oomis: “you had best believe I will not embarrass him by…b) attempting to explain to him al regel achas why we don’t shake hands”.
I have done this before (explained al regel achas) – and I want you to know that it is possible- and I don’t think anyone was offended. If you dress a certain way and act a certain way- from the first second that a man will see you – they will realize that you are “different” and religious, and in most cases will respect you for that. If a man extends his hand to you, I don’t see a problem with saying in a nice and respectful way (and not condescending) “I’m sorry, but due to religious reasons, it is forbidden for me to shake hands with a male.”
I would like to emphasize that you have to be consistent. If the way you dress and act are in a refined/modest manner, not only would he not be offended but he’ll respect you for it.November 25, 2008 4:30 pm at 4:30 pm #626756
eisheschayil- the problem is with your quote “due to religious reasons it is forbidden to shake hands with a male”. This is not the crux of it.If there is no “issur’ (as many maintain) then there is no need to circumvent it. Not everyone has to do ‘middas chassidus”. (and, btw, this is surely less of a problem for a woman,as mentioned)November 25, 2008 4:36 pm at 4:36 pm #626757
has anyone else discussed this with their Rabbi besides for me? Just curious. I have an actual psak, but some of you are going by “feelings.”November 25, 2008 4:45 pm at 4:45 pm #626758intellegentMember
BTW, I recall being on a long distance bus a while back and people came on after it was full. It must have been an older woman or an expectant woman. There were girls sitting on the bus who stood up for them. Of course that was the correct thing to do but is it right that someone who got on the bus when it was empty should have to stand for an hour? Maybe a person who knows that they need a seat should wait for the next bus.
What do you think?November 25, 2008 5:24 pm at 5:24 pm #626759feivelParticipant
oh, im so sorry, i have a cold, i dont want you to catch it.
but you have to be ready for the hand as soon as its extended to you.November 25, 2008 5:35 pm at 5:35 pm #626760
feivel, you have a cold for all the years you work at the company? I have been here for 3 years already. Boy thats a long cold!November 25, 2008 5:35 pm at 5:35 pm #626761[email protected]Participant
intellegent- well being that our sages tell us “lifnei sayva takum” I aassume that they took that into consideration and yes, we must rise. Life is not always about fare or not, its about doing the right thing which in this situation would be getting up.November 25, 2008 5:37 pm at 5:37 pm #626762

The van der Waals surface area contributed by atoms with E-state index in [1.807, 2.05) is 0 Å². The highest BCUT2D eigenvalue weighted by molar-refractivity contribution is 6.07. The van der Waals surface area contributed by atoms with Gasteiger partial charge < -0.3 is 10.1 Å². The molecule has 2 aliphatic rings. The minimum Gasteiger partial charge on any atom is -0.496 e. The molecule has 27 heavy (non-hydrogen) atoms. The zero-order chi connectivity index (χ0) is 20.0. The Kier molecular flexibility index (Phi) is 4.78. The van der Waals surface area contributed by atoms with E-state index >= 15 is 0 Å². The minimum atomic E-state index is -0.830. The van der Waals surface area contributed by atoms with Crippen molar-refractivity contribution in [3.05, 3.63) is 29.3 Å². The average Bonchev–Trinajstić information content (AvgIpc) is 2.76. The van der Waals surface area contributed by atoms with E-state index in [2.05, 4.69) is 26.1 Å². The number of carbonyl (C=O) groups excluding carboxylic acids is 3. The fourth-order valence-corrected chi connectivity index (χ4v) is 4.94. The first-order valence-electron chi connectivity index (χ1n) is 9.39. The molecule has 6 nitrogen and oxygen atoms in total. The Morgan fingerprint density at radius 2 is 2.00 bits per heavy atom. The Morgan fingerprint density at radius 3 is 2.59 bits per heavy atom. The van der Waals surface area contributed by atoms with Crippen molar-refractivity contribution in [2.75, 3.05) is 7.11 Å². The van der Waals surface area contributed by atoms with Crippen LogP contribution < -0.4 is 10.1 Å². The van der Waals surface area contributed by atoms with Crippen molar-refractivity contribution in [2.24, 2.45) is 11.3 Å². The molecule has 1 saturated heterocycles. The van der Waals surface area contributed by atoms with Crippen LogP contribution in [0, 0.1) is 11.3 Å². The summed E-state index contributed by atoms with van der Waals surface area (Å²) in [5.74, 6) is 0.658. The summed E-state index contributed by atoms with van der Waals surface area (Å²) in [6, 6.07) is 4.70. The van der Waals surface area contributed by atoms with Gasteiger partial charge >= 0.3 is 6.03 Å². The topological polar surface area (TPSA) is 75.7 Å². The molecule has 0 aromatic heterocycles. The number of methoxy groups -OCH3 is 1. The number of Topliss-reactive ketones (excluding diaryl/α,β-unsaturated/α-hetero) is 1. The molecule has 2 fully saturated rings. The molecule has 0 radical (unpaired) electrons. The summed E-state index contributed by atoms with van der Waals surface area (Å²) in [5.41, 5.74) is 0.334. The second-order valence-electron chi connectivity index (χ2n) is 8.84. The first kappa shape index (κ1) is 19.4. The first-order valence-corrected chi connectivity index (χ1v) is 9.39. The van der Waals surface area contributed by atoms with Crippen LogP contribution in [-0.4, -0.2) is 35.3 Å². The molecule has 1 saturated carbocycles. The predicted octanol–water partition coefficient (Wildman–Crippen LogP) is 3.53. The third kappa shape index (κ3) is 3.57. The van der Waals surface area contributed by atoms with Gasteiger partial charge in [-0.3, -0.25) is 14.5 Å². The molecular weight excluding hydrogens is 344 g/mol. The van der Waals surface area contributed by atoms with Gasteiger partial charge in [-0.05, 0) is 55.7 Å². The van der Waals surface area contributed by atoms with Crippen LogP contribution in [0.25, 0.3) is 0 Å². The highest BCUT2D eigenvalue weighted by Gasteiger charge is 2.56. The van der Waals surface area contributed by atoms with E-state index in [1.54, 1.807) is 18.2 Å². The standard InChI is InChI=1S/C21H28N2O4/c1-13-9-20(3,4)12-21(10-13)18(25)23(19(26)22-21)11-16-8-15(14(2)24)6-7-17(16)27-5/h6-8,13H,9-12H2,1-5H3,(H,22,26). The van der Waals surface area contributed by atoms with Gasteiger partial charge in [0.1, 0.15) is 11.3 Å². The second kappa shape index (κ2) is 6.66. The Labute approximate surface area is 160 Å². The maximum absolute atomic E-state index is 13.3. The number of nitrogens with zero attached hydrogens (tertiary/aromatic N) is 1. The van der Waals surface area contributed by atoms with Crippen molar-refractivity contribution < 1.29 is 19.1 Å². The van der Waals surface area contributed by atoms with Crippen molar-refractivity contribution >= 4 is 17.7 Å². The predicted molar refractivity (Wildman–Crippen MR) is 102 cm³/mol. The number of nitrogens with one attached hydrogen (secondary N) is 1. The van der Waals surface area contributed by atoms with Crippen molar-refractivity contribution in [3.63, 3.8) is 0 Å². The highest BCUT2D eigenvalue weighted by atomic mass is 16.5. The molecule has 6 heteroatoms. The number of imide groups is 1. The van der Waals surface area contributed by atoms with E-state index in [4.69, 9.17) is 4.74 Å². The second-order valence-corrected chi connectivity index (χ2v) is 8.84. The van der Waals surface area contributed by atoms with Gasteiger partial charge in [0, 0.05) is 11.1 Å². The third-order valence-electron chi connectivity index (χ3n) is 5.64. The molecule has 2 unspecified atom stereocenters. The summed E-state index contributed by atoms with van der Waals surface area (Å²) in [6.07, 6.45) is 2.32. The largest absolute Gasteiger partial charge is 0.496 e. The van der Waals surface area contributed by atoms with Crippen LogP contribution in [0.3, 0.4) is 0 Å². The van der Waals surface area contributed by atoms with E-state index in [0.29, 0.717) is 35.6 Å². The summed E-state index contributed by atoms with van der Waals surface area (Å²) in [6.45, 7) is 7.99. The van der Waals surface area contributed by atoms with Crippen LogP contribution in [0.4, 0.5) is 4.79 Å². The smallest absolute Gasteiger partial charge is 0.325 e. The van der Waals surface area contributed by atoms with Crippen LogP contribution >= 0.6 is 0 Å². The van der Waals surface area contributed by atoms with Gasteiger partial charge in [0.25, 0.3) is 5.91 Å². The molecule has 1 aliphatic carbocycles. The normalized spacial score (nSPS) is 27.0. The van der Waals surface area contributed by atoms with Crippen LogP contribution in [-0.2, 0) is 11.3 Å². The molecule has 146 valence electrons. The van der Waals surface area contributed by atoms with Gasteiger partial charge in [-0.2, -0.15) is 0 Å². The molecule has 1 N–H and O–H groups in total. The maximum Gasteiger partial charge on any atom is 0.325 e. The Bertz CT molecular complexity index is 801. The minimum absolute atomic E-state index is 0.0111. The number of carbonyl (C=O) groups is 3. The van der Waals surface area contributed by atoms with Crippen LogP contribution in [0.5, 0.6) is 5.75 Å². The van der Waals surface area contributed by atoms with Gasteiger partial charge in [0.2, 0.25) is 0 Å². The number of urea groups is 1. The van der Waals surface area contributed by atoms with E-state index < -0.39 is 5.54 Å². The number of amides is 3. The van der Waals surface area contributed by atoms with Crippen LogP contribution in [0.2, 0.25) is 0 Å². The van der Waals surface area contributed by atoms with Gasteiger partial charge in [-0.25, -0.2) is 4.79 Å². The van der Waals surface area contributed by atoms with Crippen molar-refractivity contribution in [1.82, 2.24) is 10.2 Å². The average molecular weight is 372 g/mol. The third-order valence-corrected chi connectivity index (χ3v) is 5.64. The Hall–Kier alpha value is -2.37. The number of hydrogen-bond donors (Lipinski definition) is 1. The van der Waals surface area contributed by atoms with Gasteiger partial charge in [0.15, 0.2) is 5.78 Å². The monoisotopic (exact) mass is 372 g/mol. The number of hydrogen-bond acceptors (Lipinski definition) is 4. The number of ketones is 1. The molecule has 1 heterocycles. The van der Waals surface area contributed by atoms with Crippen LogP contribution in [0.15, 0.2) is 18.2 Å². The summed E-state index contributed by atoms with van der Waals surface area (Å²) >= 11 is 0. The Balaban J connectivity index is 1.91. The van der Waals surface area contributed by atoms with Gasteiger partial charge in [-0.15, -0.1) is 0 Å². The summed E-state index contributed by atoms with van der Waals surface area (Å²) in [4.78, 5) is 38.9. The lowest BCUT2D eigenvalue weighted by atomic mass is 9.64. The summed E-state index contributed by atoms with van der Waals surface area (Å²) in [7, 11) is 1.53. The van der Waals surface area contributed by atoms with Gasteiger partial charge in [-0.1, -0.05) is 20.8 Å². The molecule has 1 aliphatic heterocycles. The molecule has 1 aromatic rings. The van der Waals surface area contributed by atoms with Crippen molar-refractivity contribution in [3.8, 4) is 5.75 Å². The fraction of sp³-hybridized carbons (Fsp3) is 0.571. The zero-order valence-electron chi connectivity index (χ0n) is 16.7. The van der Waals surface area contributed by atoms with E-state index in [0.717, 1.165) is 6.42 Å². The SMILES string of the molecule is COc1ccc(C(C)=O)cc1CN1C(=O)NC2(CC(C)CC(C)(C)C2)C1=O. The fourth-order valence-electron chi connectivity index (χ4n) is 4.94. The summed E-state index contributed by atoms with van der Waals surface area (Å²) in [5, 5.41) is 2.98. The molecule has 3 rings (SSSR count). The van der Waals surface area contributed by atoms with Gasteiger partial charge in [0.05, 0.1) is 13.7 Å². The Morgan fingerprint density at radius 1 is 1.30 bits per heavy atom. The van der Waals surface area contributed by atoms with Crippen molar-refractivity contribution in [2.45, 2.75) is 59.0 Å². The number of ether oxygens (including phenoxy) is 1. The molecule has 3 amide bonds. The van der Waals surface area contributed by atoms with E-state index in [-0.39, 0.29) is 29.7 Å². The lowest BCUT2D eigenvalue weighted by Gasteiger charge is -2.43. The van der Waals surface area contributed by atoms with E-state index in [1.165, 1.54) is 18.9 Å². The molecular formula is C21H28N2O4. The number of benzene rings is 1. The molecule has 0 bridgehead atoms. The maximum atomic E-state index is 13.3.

feivel: that’s good if you’re meeting someone once and most probably won’t ever see them again… I don’t know if that’s going to work so well in the office… It’s kind of weird having a cold every day -don’t you think (not to mention in the middle of August!)?November 25, 2008 5:37 pm at 5:37 pm #626763smartcookieMember
intelligent- it’s an elderly person/expectant lady’s duty not to obligate others and get themselves into that situation, but it’s your job to stand up for them if you are in that situation.November 25, 2008 5:40 pm at 5:40 pm #626764feivelParticipant
i guess it wont always work
for people i know well i explain the real reason
for those i meet randomly it works wellNovember 25, 2008 6:27 pm at 6:27 pm #626765
ON THE OTHER HAND WHEN ONE PAYS FOR A BUS WHICH INCLUDES A SEAT THE GEMMORAH SAYS ‘MAH KIMA SHEIN BO CHASARIN KIS, AF HIDDUR SHEIN BIO CHISARAN KIS'(KIDDUSHIN) SO ALPI HALACHA MAYBE ONE DOESNT HAVE TO GET UP,ESPECIALLY IF ITS ALONG TRIP (MONSEY,LAKEWOOD BUSSES ETC. )ONLY AL PI MIDDOS CHASSIDUSNovember 25, 2008 8:49 pm at 8:49 pm #626766charlie brownMember
you’re paying to get from place A to place B not for the seat, even if there are no seats and you end up standing you still have to pay, so it wouldn’t seem to be a case of chisaron kis. Secondly, besides for hidur if its a sakana for the old or expectant person to stand the whole way and possibly fall then there would seem to be a chiyuv (lo sa’amod al dam rey’echa?), not just middas chasidus.November 25, 2008 9:00 pm at 9:00 pm #626767WolfishMusingsParticipant
lower case letters. learn to use them. please 🙂
the wolfNovember 25, 2008 9:59 pm at 9:59 pm #626768intellegentMember
You missed my point. Of course the young girl should get up. My question was if the person she got up for should have gotten on to the bus to begin with. It’s just theoretical. I am not claiming it’s right or wrong, just curious what people think of it. If it’s a short distance bus and someone will have to stand for 10 minutes, big deal, but we’re talking an hour here.November 25, 2008 10:55 pm at 10:55 pm #626769
charlie brown…yes , your right,i just cant even contemplate how that bocher or anyone could keep on sitting when old lady was swaying.mir mentioned once but moderator didnt pass on ..it is said in name of the holy bal shem tov that one shuold be ready to give away his oilm habeh for another yid,so this would be a sample. wolf, why dont you use ear plugs..just kidding….November 26, 2008 3:34 pm at 3:34 pm #626770myshadowMember
Don’t judge other people’s psak. A women in a professional business such as a lawyer or that sort, that often needs to shake hands with men or else they will appear rude can probably get a heter. A doctor, nurse, dentist and any other medical person falls under a different catogory of halacha which is mutar.
I was once a bus going to Williamsburg and was paying while the bus was driving and I had men behind me that were stamping and muttering nu! because they didn’t want a woman standing in front of them. Then when I had to walk back to the of the bus to the women’s section I almost fell on the men because I couldn’t hold on to the seats because there were men there. I learnt that a woman is not supposed to walk between two men so how is it ok the way the bus is set up? Correct me on the halacha if im wrongNovember 26, 2008 4:41 pm at 4:41 pm #626771mamashtakahMember
I asked my Rav years ago about shaking a woman’s hand in a business situation. His answer was that I shouldn’t extend my hand first, but if she did I should shake it. As usual, those of you who are shouting “assur assur assur” are assuming everything is black and white, with no shades of gray.
(BTW, one of the advantages I’ve noticed here in Israel is that women here who are obviously not dati usually don’t shake my hand, nor do they expect me to shake hands with them. It takes some getting used to, but add that to the reasons to make aliyah.)